Endress + Hauser expands U.S. presence: Indiana facility gets a bigger footprint

Source: Endress + Hauser

Oct 10, 2013

Swiss measurement engineering specialist, Endress + Hauser (E+H), invested $40 million in new plants for flow, level, and pressure engineering in Greenwood, Indiana. The Endress family, headed by CEO Klaus Endress, owns the 60-year-old company with a presence in 47 countries, plus an additional 70 countries represented by independent reps.

 The Endress family, headed by CEO Klaus Endress, owns the 60-year-old company with a presence in 47 countries, plus an additional 70 countries represented by independent reps.Production takes place at 22 locations in 12 countries, with more than 10,000 associates on staff. The company has a 73% equity ratio and nearly $2.2 billion turnover.

An extension to the new Greenwood building occupied only five years ago created more than 85,000 sq ft of additional space. The systems for calibrating flowmeters now include the latest technology for gas calibration. The plant for level and pressure engineering moved into a new building with more than 105,000 sq ft of ground area directly next door. The additional production areas will increase the scope of production, while the vacated facilities space will allow for a new visitor and training center for the U.S. sales organization. E+H has had its own sales center in the United States since 1970. "More than 80% of the measurement instruments we deliver in the USA today are now made in the USA," said Todd Lucey, managing director of the U.S. sales center. "We are a proud American company with strong Swiss roots."

The company's roots are grounded in Endress soil. Klaus Endress, CEO, was enthusiastically proud of the company's accomplishments and the direction it's headed, given what the future holds.

"It's important to reduce the carbon footprint," said Endress. "It's important to have some cost savings. We offer support in energy monitoring and management for things such as reduction of waste or loss of material, improvement of plant safety, inventory management, reduction of total lifecycle cost of products and other assets. You cannot rely on what's happening next year. Maybe you have budgets and meet your budgets. But how you reach them is not the budgets. We live in a volatile world. One has to become anti-fragile. Surviving in an ever-changing world and having an advantage from it. We need to have long-range plans and rely on the flexibility of our own people and grab the business where it is. In one year maybe China is declining for us, and this year it is 25+%. This year in the United States we are just about even with last year. In previous years, it was 20% up. Countries performing well last year may not be doing that this year and the other way around."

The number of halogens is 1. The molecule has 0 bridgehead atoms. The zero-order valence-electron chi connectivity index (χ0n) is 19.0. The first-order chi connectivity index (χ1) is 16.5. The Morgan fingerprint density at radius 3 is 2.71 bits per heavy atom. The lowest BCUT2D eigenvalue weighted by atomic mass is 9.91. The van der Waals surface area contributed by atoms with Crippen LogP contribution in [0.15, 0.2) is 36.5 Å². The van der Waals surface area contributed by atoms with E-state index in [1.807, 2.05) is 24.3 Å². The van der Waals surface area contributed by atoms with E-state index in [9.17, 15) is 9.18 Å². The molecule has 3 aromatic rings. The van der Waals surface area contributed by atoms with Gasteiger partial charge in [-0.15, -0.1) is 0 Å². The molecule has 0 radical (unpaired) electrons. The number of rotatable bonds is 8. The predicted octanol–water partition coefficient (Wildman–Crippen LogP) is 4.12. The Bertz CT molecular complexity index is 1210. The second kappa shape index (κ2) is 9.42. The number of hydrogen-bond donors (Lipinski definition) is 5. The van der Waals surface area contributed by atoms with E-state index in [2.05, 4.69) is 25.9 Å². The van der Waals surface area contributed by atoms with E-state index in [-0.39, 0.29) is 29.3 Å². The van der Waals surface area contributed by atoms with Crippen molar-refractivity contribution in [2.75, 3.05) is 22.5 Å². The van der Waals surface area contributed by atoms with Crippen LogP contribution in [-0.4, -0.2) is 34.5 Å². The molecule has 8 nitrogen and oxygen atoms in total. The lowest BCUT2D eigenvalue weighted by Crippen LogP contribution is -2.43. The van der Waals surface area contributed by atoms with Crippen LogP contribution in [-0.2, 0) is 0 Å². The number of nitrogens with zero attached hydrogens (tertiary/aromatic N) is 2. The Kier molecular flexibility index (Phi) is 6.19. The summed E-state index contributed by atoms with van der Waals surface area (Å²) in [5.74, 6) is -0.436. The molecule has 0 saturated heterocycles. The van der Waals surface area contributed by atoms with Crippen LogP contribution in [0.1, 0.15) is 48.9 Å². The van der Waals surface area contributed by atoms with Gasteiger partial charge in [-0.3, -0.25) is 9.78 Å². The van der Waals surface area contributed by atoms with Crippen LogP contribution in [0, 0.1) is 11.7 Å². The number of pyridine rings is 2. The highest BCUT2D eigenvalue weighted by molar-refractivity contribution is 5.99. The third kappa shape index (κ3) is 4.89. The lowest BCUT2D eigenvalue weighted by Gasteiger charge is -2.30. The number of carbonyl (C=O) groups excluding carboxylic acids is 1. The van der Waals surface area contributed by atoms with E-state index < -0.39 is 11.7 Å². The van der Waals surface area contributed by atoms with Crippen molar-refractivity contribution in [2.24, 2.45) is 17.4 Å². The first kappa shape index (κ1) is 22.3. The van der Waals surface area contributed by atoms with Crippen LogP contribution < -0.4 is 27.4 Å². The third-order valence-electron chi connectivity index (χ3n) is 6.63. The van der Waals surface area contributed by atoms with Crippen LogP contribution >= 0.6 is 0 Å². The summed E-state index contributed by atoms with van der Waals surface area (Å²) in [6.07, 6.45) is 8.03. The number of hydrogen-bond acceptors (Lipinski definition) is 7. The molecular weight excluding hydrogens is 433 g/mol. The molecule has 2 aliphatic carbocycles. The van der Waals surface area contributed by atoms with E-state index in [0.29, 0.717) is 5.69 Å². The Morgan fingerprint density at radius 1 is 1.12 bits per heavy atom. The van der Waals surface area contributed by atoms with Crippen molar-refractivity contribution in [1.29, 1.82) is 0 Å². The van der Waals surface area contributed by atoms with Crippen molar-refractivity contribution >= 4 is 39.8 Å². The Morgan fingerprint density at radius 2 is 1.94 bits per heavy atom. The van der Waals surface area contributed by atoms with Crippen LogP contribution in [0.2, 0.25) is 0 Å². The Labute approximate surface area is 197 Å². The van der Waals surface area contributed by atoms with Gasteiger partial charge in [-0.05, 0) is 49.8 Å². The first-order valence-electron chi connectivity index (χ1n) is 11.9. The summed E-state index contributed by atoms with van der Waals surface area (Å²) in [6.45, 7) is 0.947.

Matthias Altendorf, managing director, PC Mulbergh, who also is the incoming CEO to replace Endress as he retires, addressed the importance of technology changes. "Remember when the microprocessors came in the 1970s," he said. "You have changes over time on the technology side. You have changes in the manufacturing process. We have a very open eye for changes. Our people deal with those changes. The change in our industry today is the Internet, the transparency, the cloud services. We'll deal with those step by step."

Endress reinforced the importance of always looking forward. "Whatever we go through, you could see it a long time before if you have a watchful eye," he said. "I don't believe in step changes. Biotech is going to change our world. Plants are going to be smaller."

Attracting the right caliber of people in the United States and in Indiana is a big issue, said Lucey. "We can help to support and lead the efforts in the educational system," he explained. "We go to Purdue University as part of the Automation Federation, which has developed an automation engineering curriculum. One of our biggest customers, Dow, talks about finding the workforce. We have to take it upon ourselves as industry leaders to support that area."

E+H fosters a culture that is in favor of our customers and employees, said Altendorf. "That means safety," he explained. "When you go around the world, we have a great interest that our employees are healthy and safe. The people are doing the job every day, and we want them to be comfortable and safe. We have high safety measures and high safety standards. All of our factories are certified to industry standards."

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